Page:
SALT LAKE CITY — Gene Fullmer will be there. So will Jack Dempsey, Dick Romney, Herman Franks, Jack Gardner, Stan Watts, Merlin Olsen, LaVell Edwards, Helen Hofmann Bertagnole and Billy Casper.
All have moved on to where the greens are fast, the ring ropes taut, the infields smooth and soft. Despite having passed away, their names will be on display Saturday at the grand opening of the Utah Sports Hall of Fame’s new location, from 10 a.m. until the bottom of the ninth. Photos, mementos, plaques, news articles and tools of their trades will speak on their behalf.
If you’ve followed sports in Utah — any sport, in any era — this is a calendar event.
Anyone who has loved Karl Malone, John Stockton, Jim McMahon, Logan Tom, Natalie Williams or Ron Boone — to name a few — should be there. It’s never a bad time to walk back to yesteryear. If you can recall the starting lineup of the Utah Stars, or the night Missy Marlowe stuck a perfect 10 on the vault, or even if you once read a writeup on Terry Nish breaking land speed records, this should start your engine.
For a time, that history seemed destined for oblivion.
The fact all those pictures and plaques aren’t gathering dust in someone’s attic is a testament to the lasting power of Utah’s greatest athletes and coaches.
About a year ago, there was doubt as to where the displays would go. For decades, they resided in a stretch of trophy space in the original Salt Palace, then the Delta Center/EnergySolutions Arena/Vivint Arena. But the agreement with Vivint ended after the building was renovated, and the organization once known as the Utah Old Timer Athletic Association had no place to keep its history.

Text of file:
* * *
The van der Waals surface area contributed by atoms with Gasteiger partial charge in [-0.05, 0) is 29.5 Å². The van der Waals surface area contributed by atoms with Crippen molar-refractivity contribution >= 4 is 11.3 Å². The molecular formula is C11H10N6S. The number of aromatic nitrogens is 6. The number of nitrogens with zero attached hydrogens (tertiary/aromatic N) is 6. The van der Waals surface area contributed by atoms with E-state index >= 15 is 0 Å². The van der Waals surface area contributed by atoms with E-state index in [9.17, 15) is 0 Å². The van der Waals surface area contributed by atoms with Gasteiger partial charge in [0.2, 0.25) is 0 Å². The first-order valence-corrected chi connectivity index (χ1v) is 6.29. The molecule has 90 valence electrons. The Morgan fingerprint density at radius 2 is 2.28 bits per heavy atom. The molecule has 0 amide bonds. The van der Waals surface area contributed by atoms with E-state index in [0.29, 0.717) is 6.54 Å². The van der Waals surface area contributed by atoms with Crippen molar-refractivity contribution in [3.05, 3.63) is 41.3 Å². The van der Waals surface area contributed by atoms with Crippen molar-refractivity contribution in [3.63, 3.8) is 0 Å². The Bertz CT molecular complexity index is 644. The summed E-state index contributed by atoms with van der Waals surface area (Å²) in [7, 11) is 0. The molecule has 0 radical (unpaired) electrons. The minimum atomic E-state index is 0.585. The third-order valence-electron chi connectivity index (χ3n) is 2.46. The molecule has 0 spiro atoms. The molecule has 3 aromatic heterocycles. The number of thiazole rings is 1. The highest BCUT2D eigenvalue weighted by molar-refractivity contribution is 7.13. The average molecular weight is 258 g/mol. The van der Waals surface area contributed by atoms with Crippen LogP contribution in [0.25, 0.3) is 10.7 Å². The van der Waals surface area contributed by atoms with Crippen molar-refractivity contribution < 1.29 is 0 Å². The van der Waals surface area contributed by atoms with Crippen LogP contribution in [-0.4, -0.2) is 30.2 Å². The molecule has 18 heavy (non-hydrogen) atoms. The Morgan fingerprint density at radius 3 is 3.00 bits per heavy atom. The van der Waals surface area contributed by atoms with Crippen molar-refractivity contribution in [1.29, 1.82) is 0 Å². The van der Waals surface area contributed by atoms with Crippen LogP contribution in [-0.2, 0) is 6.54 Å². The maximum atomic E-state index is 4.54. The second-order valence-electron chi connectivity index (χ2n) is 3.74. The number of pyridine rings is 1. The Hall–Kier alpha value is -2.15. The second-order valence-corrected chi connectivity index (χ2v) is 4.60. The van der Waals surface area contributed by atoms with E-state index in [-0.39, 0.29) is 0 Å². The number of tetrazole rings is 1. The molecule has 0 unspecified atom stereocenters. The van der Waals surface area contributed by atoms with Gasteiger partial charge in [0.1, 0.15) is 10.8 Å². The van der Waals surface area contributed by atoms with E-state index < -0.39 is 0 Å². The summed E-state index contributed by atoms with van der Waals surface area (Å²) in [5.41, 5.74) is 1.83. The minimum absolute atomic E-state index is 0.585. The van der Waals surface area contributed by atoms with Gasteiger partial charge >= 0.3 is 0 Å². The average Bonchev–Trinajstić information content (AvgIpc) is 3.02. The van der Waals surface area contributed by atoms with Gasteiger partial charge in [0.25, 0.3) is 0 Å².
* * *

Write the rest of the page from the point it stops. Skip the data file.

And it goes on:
After some hand-wringing and maybe even arm-twisting, the state Legislature came through with money to set up a museum at 99 S. West Temple, Suite 102. It’s a good location, which is perfect, because proper location is what athletes live on, whether they’re tossing a fade pass, driving off the tee or finding the edge of the strike zone.
All of them knew how to find the sweet spot in their various sports.
In an era of endless data storage, some say there’s no need to have an actual home for a hall of fame. But having a home is the appeal. Visitors will be able to browse video of the athletes’ playing days. The title belt from Fullmer’s 1957 win over Sugar Ray Robinson will be on display Saturday, as well as Arnie Ferrin’s MVP trophy from the 1944 NCAA Tournament and Frank Layden’s NBA Coach of the Year award. At some point, Olympian Amy Palmer’s practice hammer will be featured, too.
Eventually there will be information detailing all 230 members of the hall. Visitors can don local team jerseys and have their pictures taken in an area made to look like a locker room. There will be interactive games, virtual reality bobsled rides and a display in which visitors can compare their height to stars such as Malone, Williams and Mark Eaton.
A gift shop is also planned for the site.
As if being there weren’t a gift itself.Comment on this story
Committee members say they’re not sure which living hall inductees will be on hand Saturday, but it’s a good possibility there will be someone notable, such as Layden, who brought Utah into the big leagues, or Glen Tuckett, who ushered BYU into its golden age, or trailblazing athlete, coach, referee and administrator Norma Carr.
Regardless of who is there in person, the memories will be thick. For many, a look at an old game program or a historic pair of gym shoes will send them back in time. There’s nothing wrong with that. Satchel Paige, of the Baseball Hall of Fame, advised against looking back because someone might be gaining. In this case, looking back is a fine way to enjoy the view.